A U.S. government weather forecaster on Thursday said the El Nino weather phenomenon under way was likely to dissipate by the Northern Hemisphere’s late spring or early summer and possibly transition to La Nina conditions later this year.
The National Weather Service’s Climate Prediction Center said in its monthly forecast that most models showed the strong El Nino would weaken in the coming months, with the chances of La Nina conditions increasing into the fall.
Typically less damaging than El Nino, La Nina is characterized by unusually cold ocean temperatures in the equatorial Pacific Ocean and tends to occur unpredictably every two to seven years. Severe La Ninas are linked to floods and droughts.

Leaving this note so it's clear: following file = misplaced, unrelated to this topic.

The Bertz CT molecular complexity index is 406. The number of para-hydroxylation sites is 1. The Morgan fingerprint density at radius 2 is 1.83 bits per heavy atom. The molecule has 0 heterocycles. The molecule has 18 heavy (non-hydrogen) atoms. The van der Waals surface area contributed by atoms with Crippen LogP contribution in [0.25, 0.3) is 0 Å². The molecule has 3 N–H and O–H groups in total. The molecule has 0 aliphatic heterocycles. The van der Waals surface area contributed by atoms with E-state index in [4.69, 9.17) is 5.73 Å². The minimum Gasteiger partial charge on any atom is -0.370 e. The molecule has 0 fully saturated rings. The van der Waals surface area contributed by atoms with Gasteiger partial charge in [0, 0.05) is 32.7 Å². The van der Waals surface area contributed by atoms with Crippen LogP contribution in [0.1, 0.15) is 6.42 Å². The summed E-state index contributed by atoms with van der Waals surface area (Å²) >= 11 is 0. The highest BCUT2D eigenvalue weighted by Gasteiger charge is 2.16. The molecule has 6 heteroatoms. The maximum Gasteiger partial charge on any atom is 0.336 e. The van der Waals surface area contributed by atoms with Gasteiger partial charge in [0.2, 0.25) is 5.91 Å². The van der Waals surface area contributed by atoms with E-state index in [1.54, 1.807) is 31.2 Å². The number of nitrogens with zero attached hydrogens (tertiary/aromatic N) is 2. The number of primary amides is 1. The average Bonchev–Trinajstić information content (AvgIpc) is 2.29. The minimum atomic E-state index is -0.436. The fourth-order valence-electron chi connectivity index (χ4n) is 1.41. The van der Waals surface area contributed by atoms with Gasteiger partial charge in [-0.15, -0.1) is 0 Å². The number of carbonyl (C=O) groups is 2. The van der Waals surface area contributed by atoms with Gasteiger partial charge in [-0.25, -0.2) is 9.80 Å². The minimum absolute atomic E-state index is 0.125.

With the forecast, the CPC joins others, including Australia’s weather bureau, in projecting La Nina may follow El Nino.
The forecaster said on Thursday it saw support for La Nina to emerge, though “considerable uncertainty remains.”
El Nino is a warming of ocean surface temperatures in the eastern and central Pacific that occurs every few years, triggering heavy rains and floods in South America and scorching weather in Asia and as far away as East Africa.
Strong El Nino conditions have continued in recent weeks and are likely to keep affecting temperature and precipitation patterns across the United States in the upcoming months, the CPC said.
(Reporting by Chris Prentice; Editing by Chizu Nomiyama and Lisa Von Ahn)
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